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Design

Providing a Safe Execution Environment


The Ideal Secure Execution Zone

There has been considerable research into creating an SEZ for executing software agents in a secure manner on a PC.

The ideal SEZ is a measurable, tamper-resistant environment that executes code and returns the result to entities outside the SEZ, together with a proof that the result was actually generated inside the SEZ. The fundamental trade-offs for an SEZ are these:

  • Threat models and spectrum of addressed use cases
  • Size of the TCB -- the enforcement entity
  • Complexity of implementation, validation, deployment, and support
  • Liability

SEZs can be divided into three main categories: in-band, out-of-band executing on the host, and those executing at a remote site.

In-band Secure Execution Zone

An in-band SEZ on a PC is created within the confines of the host OS. The SEZ is essentially a compartment that runs inside the linear address space of the OS processes. The SEZ selectively uses OS services but it is immune to interference from agents running at the OS privilege levels or the user privilege levels. The SEZ is enforced by entities on the platform that run at a higher privilege level than the OS itself. These enforcement entities may be CPU subsystems that have the privilege to access CPU resources that are not directly available to the OS (for example, CPU subsystems have access to internal CPU states that are not accessible to the OS) or software entities that run at higher (than OS) privilege modes as provided by the CPU (for example, a micro-vmm in VMX-root mode). Figure 3 shows a typical SEZ in an open execution environment.

Figure 3: In-band Secure Execution Zone (Source: Intel Corporation, 2009)

The SEZ runs within the confines of the OS; that is, the SEZ is in the linear address space of the OS (or its processes) and is scheduled by the OS. Since the SEZ generally sends a signal to its enforcement entity when the computation is completed, a DoS attack can be detected (but cannot be prevented) in most cases.

Out-of-band Secure Execution Zone

An out-of-band SEZ is a zone that is created in parallel with the OS. It may execute on the main CPU or on a processor adjacent to the main CPU. The IBM 4758 Cryptographic Coprocessor [7] is an example of such an out-of-band SEZ. It may run at the same privilege level as the OS, but it enjoys higher trustworthiness than the main OS by virtue of its limited usage and its tightly access-controlled agents that run inside these SEZs. Some of these SEZs also include enhanced hardware protection. In other words, since this kind of SEZ executes only trusted code in a controlled fashion, it enjoys higher trustworthiness than the OS. Like an in-band SEZ, an out-of-band SEZ is also created by an entity running at a higher privilege level than the host OS. Figure 4 shows a typical out-of-band SEZ.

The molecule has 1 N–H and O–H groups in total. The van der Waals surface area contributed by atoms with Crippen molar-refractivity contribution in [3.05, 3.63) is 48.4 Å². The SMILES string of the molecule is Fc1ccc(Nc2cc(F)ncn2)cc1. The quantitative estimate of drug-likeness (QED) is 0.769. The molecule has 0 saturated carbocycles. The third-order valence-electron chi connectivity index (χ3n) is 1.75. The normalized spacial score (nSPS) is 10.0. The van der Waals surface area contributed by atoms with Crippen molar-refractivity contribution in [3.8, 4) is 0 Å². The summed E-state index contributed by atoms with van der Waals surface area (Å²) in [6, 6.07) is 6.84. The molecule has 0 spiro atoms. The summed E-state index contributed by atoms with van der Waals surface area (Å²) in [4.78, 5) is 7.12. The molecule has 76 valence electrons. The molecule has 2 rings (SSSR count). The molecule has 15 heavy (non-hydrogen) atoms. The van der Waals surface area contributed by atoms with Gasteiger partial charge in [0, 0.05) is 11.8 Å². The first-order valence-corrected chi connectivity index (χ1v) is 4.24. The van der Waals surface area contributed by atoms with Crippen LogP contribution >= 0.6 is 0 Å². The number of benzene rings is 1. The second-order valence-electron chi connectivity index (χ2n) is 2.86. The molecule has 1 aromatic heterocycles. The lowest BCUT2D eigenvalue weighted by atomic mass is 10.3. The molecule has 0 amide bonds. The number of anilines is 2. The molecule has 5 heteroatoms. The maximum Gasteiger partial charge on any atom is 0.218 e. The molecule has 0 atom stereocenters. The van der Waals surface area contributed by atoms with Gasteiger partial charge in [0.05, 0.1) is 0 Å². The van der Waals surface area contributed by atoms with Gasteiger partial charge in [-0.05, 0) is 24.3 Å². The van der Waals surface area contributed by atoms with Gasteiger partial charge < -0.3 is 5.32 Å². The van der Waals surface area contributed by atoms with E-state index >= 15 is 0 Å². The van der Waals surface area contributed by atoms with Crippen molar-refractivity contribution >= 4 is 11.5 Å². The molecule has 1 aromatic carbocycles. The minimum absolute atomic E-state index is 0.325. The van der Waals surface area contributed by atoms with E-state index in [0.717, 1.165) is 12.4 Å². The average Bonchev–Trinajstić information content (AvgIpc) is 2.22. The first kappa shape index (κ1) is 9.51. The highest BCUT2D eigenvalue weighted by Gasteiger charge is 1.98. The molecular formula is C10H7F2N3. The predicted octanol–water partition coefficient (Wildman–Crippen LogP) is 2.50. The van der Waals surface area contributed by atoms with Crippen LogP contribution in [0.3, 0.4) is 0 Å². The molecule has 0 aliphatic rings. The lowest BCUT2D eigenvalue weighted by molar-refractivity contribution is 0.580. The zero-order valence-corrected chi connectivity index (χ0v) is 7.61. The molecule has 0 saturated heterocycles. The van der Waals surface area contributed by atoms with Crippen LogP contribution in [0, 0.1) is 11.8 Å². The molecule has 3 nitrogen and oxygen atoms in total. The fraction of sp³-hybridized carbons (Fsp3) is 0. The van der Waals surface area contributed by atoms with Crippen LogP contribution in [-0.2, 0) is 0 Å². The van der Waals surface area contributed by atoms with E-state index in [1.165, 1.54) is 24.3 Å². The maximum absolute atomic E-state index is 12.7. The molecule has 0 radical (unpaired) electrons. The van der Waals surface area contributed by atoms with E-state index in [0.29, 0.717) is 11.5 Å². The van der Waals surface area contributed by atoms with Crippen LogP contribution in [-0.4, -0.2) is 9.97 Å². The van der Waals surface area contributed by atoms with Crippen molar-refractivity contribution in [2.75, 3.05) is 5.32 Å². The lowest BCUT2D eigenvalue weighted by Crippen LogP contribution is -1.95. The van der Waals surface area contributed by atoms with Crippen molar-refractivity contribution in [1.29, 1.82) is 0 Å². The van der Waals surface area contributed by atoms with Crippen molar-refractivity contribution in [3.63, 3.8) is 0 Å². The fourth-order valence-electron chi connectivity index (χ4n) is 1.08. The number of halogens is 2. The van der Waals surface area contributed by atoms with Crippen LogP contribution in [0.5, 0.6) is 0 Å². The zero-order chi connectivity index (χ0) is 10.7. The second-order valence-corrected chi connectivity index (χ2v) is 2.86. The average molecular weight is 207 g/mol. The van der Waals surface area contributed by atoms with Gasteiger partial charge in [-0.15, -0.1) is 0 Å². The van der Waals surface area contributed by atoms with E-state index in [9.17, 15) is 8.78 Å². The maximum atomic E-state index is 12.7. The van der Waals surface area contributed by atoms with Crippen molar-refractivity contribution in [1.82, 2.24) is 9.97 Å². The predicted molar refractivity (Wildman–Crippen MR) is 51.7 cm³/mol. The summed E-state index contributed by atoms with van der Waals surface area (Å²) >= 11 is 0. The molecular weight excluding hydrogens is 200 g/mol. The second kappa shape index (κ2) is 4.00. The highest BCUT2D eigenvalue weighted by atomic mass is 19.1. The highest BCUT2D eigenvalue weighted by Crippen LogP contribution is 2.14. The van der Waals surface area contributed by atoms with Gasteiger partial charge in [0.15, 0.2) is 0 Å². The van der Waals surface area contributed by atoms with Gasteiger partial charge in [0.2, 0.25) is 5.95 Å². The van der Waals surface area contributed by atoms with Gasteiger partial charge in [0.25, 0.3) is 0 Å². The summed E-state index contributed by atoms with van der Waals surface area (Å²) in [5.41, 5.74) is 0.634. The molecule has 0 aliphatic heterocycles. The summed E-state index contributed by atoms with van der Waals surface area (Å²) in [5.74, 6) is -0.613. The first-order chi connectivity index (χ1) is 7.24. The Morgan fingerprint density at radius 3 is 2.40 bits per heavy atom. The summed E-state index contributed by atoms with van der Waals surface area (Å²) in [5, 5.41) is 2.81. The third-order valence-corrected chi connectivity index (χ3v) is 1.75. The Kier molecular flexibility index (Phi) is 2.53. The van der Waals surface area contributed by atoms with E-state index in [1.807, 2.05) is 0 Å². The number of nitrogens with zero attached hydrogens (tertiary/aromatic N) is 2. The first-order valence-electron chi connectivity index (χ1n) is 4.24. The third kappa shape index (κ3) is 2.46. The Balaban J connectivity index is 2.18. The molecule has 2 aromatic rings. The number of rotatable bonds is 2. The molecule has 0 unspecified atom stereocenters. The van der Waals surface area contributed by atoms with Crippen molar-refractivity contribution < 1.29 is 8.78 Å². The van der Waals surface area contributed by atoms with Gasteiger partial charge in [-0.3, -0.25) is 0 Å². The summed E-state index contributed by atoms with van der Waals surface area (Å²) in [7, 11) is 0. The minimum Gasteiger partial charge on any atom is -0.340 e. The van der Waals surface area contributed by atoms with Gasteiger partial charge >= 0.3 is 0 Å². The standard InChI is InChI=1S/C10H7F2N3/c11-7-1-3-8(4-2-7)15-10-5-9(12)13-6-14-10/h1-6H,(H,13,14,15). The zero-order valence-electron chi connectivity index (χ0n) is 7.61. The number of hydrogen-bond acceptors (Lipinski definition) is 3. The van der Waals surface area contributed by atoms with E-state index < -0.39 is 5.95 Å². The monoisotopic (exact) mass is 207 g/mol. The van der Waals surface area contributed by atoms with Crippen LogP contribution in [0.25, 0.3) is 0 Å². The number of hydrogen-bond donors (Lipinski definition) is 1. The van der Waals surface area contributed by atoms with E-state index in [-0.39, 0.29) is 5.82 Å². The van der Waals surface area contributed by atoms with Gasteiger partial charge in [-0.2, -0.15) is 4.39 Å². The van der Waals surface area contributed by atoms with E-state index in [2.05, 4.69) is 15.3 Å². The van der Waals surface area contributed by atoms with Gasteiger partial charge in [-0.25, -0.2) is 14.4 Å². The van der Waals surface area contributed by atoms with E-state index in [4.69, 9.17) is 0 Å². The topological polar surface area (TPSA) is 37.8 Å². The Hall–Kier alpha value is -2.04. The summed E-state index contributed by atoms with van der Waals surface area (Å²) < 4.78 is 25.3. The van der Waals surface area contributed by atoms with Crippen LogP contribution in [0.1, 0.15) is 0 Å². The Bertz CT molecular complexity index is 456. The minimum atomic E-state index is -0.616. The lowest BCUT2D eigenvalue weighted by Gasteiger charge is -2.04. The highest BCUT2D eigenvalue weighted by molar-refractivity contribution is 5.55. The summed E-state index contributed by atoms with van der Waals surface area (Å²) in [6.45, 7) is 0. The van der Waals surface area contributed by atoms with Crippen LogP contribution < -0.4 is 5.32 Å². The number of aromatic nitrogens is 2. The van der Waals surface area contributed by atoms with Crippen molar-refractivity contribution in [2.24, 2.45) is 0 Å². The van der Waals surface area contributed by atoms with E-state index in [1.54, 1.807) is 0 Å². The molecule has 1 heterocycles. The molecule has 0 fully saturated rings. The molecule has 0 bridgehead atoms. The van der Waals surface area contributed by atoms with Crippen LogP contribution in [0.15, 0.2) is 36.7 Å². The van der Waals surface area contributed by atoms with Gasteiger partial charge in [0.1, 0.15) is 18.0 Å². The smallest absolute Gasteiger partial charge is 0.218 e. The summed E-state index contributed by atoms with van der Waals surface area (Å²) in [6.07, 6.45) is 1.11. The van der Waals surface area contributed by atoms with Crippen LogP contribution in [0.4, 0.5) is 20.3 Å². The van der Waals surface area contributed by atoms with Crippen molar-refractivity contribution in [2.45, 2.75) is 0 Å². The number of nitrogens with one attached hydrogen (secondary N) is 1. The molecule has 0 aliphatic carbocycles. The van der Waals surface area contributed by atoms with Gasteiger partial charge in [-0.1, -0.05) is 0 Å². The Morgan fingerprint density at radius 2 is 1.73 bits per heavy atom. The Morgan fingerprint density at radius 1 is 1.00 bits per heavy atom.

Figure 4: Out-of-band Secure Execution Zone (Source: Intel Corporation, 2009)

One advantage of an out-of-band SEZ is that it is less susceptible to DoS attacks than an in-band SEZ, since the out-of-band SEZ does not have to depend on the host OS for any of its functionality. In addition, since this kind of SEZ runs on bare metal hardware or over an entity that emulates bare metal hardware, it runs its own OS, and as a result, is not dependent on the host OS. Running an OS inside an SEZ also has its pros and cons. In its favor, the OS can be suitably modified for the needs of the agents inside the SEZ and can be stripped down to a bare minimum, as a result enabling the agents to trust the OS services. Running against it, however, is the fact that any OS is likely to be greater than 10K lines of code, and as such, will have a larger attack surface than an in-band SEZ running over an untrusted OS. The out-of-band SEZ can still be functional when the host OS is not running.

An out-of-band SEZ can also be hardened against hardware attacks to whatever extent is deemed necessary to protect valuable data, such as keying material. This can be done without the expense of hardening the entire system.

The disadvantage of an out-of-band SEZ is that it is restricted to the limited performance and functionality offered in the SEZ environment. Most out-of-band SEZs do not provide a general environment for third-party applications to run their code.

Out-of-band Remote Site SEZ

With the advent of cloud computing, out-of-band, remote-site SEZs are likely to come to the fore. These kinds of SEZs follow a client-server model, wherein the client packages code and initialization data for computation to a remote entity in the cloud (after mutual authentication) and receives the result of the computation with a proof that the computation was done in an SEZ in the cloud with the attributes of an SEZ. Since this SEZ is off the platform, a mutual trust relationship has to exist between the client and the cloud that can subsequently be enforced by using various cryptographic mechanisms. A remote site-based SEZ also has advantages and disadvantages.

The advantage is that clients do not need additional hardware or system software for creating SEZs; the SEZ does not eat into the client's resources, and the client can access the latest resources (for example, fixed function blocks, algorithms, and so forth) available in the cloud but not available in the client hardware.